7        Recitals 1 and 3 in the preamble to Directive 2003/124 state:

‘(1)      Reasonable investors base their investment decisions on information already available to them, that is to say, on ex ante available information. Therefore, the question whether, in making an investment decision, a reasonable investor would be likely to take into account a particular piece of information should be appraised on the basis of the ex ante available information. Such an assessment has to take into consideration the anticipated impact of the information in light of the totality of the related issuer’s activity, the reliability of the source of information and any other market variables likely to affect the related financial instrument or derivative financial instrument related thereto in the given circumstances.

...

(3)      Legal certainty for market participants should be enhanced through a closer definition of two of the elements essential to the definition of inside information, namely the precise nature of that information and the significance of its potential effect on the prices of financial instruments or related derivative financial instruments.’

8        Article 1 of that directive, entitled ‘Inside information’, provides:

‘1.      For the purposes of applying point 1 of Article 1 of Directive 2003/6/EC, information shall be deemed to be of a precise nature if it indicates a set of circumstances which exists or may reasonably be expected to come into existence or an event which has occurred or may reasonably be expected to do so and if it is specific enough to enable a conclusion to be drawn as to the possible effect of that set of circumstances or event on the prices of financial instruments or related derivative financial instruments.

2.      For the purposes of applying point 1 of Article 1 of Directive 2003/6/EC, “information which, if it were made public, would be likely to have a significant effect on the prices of financial instruments or related derivative financial instruments” shall mean information a reasonable investor would be likely to use as part of the basis of his investment decisions.’

 French law

9        By order of 12 November 2004 (JORF of 24 November 2004, p. 19749), Books II to VI of the General Regulation of the AMF were approved. Book II is entitled ‘Émetteurs et information financière’ (Issuers and Financial Reporting) and Book VI is entitled ‘Abus de marché: Opérations d’initiés et manipulations de marché’ (Market abuse: insider dealing and market manipulation).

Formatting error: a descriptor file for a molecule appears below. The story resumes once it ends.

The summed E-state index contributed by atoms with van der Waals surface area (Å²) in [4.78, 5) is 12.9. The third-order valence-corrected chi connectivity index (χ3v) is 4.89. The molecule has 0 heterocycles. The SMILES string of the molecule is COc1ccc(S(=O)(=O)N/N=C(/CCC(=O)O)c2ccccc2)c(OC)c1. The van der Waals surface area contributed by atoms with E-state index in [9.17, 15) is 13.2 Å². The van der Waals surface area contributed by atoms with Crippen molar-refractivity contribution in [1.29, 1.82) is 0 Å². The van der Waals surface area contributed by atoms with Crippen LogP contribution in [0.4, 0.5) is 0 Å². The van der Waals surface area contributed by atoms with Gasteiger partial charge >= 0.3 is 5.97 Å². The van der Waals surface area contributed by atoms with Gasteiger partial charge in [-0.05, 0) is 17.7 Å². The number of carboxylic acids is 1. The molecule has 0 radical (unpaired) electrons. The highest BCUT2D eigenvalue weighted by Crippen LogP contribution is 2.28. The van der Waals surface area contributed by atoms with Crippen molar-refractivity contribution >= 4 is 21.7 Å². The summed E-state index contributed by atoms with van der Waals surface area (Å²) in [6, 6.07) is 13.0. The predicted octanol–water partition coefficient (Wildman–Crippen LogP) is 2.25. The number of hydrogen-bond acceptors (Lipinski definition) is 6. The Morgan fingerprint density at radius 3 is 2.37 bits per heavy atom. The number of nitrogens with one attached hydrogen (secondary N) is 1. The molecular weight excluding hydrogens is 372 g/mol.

10      In Book II of that General Regulation, Article 223-2, as laid down by order of 4 January 2007 (JORF of 20 January 2007, p. 1204), provides:

‘I. — Every issuer of financial instruments must inform the public as soon as possible of any inside information, as defined in Article 621-1, which directly concerns that issuer.

...’

11      In Book VI of the General Regulation, the first and second subparagraphs of Article 621-1 provide:

‘Inside information shall mean information of a precise nature which has not been made public, relating, directly or indirectly, to one or more issuers of financial instruments or to one or more financial instruments and which, if it were made public, would be likely to have a significant effect on the price of those financial instruments or on the price of related financial instruments.

Information shall be deemed to be of a precise nature if it indicates a set of circumstances which exists or may reasonably be expected to come into existence or an event which has occurred or may reasonably be expected to do so and if it enables a conclusion to be drawn from it as to the possible effect of that set of circumstances or event on the price of financial instruments or related financial instruments.’

 The dispute in the main proceedings and the question referred for a preliminary ruling

12      The order for reference relates that, between December 2006 and June 2007, Wendel — a company of which Mr Lafonta was chairman of the Board of Directors — concluded with four credit institutions ‘total return swap agreements’ (‘the TRSs’), the underlying assets of which were shares in Saint-Gobain. In order to hedge their positions, those institutions acquired a total of 85 million shares in Saint-Gobain. At the same time as its entry into the TRSs, Wendel obtained financing, from the banks and another credit institution, for a total amount close to that of the TRSs.

13      After deciding on 3 September 2007 to phase out the TRSs progressively, Wendel acquired, between that date and 27 November 2007, more than 66 million shares, representing 17.6% of the share capital of Saint-Gobain. Between 26 September 2007 and 26 March 2008, Wendel informed the AMF that it had exceeded the thresholds of 5%, 10%, 15% and 20% of Saint-Gobain’s share capital.